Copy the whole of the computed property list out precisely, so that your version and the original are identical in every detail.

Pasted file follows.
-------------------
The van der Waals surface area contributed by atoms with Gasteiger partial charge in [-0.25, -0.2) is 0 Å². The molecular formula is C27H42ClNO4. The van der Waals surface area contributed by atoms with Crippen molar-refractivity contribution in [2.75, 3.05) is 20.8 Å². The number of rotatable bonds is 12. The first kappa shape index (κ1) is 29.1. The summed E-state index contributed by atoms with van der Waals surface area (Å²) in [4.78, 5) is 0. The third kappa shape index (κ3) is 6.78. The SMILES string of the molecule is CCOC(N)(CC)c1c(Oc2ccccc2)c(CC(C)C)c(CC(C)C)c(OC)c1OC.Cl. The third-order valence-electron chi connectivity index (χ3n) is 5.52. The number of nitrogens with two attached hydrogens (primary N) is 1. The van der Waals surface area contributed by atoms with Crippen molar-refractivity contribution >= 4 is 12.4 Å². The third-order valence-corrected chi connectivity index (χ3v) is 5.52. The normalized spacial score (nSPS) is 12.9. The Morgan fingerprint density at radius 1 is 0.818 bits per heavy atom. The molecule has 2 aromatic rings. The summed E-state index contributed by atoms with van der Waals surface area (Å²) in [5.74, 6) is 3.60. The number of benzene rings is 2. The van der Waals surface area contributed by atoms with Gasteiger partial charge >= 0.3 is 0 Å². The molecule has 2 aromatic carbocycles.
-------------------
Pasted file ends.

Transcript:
The van der Waals surface area contributed by atoms with Gasteiger partial charge in [-0.25, -0.2) is 0 Å². The molecular formula is C27H42ClNO4. The van der Waals surface area contributed by atoms with Crippen molar-refractivity contribution in [2.75, 3.05) is 20.8 Å². The number of rotatable bonds is 12. The first kappa shape index (κ1) is 29.1. The summed E-state index contributed by atoms with van der Waals surface area (Å²) in [4.78, 5) is 0. The third kappa shape index (κ3) is 6.78. The SMILES string of the molecule is CCOC(N)(CC)c1c(Oc2ccccc2)c(CC(C)C)c(CC(C)C)c(OC)c1OC.Cl. The third-order valence-electron chi connectivity index (χ3n) is 5.52. The number of nitrogens with two attached hydrogens (primary N) is 1. The van der Waals surface area contributed by atoms with Crippen molar-refractivity contribution >= 4 is 12.4 Å². The third-order valence-corrected chi connectivity index (χ3v) is 5.52. The normalized spacial score (nSPS) is 12.9. The Morgan fingerprint density at radius 1 is 0.818 bits per heavy atom. The molecule has 2 aromatic rings. The summed E-state index contributed by atoms with van der Waals surface area (Å²) in [5.74, 6) is 3.60. The number of benzene rings is 2. The van der Waals surface area contributed by atoms with Gasteiger partial charge >= 0.3 is 0 Å². The molecule has 2 aromatic carbocycles.